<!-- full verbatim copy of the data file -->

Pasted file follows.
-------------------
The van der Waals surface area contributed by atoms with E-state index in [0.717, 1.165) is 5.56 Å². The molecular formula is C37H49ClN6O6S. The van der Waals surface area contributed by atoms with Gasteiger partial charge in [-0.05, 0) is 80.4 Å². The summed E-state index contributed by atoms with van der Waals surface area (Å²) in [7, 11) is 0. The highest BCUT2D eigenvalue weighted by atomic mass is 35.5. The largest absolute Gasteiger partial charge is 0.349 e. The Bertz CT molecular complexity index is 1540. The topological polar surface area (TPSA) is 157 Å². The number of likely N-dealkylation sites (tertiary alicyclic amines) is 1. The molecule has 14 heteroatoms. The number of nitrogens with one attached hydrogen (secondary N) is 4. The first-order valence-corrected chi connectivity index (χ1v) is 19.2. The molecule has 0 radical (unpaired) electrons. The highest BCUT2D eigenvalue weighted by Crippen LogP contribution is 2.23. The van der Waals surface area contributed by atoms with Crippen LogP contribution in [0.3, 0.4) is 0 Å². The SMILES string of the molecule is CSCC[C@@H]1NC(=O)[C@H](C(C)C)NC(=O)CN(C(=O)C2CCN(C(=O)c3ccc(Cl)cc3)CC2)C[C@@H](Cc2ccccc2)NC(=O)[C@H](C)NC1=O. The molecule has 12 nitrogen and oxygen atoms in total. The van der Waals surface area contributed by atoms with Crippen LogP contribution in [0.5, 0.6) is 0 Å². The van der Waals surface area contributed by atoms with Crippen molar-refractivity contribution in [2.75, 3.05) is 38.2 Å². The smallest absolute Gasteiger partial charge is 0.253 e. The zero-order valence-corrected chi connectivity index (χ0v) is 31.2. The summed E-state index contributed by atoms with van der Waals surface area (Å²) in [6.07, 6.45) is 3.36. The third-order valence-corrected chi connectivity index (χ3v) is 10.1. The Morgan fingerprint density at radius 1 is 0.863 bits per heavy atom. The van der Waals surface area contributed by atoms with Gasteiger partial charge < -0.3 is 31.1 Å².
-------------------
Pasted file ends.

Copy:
The van der Waals surface area contributed by atoms with E-state index in [0.717, 1.165) is 5.56 Å². The molecular formula is C37H49ClN6O6S. The van der Waals surface area contributed by atoms with Gasteiger partial charge in [-0.05, 0) is 80.4 Å². The summed E-state index contributed by atoms with van der Waals surface area (Å²) in [7, 11) is 0. The highest BCUT2D eigenvalue weighted by atomic mass is 35.5. The largest absolute Gasteiger partial charge is 0.349 e. The Bertz CT molecular complexity index is 1540. The topological polar surface area (TPSA) is 157 Å². The number of likely N-dealkylation sites (tertiary alicyclic amines) is 1. The molecule has 14 heteroatoms. The number of nitrogens with one attached hydrogen (secondary N) is 4. The first-order valence-corrected chi connectivity index (χ1v) is 19.2. The molecule has 0 radical (unpaired) electrons. The highest BCUT2D eigenvalue weighted by Crippen LogP contribution is 2.23. The van der Waals surface area contributed by atoms with Crippen LogP contribution in [0.3, 0.4) is 0 Å². The SMILES string of the molecule is CSCC[C@@H]1NC(=O)[C@H](C(C)C)NC(=O)CN(C(=O)C2CCN(C(=O)c3ccc(Cl)cc3)CC2)C[C@@H](Cc2ccccc2)NC(=O)[C@H](C)NC1=O. The molecule has 12 nitrogen and oxygen atoms in total. The van der Waals surface area contributed by atoms with Crippen LogP contribution in [0.5, 0.6) is 0 Å². The van der Waals surface area contributed by atoms with Crippen molar-refractivity contribution in [2.75, 3.05) is 38.2 Å². The smallest absolute Gasteiger partial charge is 0.253 e. The zero-order valence-corrected chi connectivity index (χ0v) is 31.2. The summed E-state index contributed by atoms with van der Waals surface area (Å²) in [6.07, 6.45) is 3.36. The third-order valence-corrected chi connectivity index (χ3v) is 10.1. The Morgan fingerprint density at radius 1 is 0.863 bits per heavy atom. The van der Waals surface area contributed by atoms with Gasteiger partial charge < -0.3 is 31.1 Å².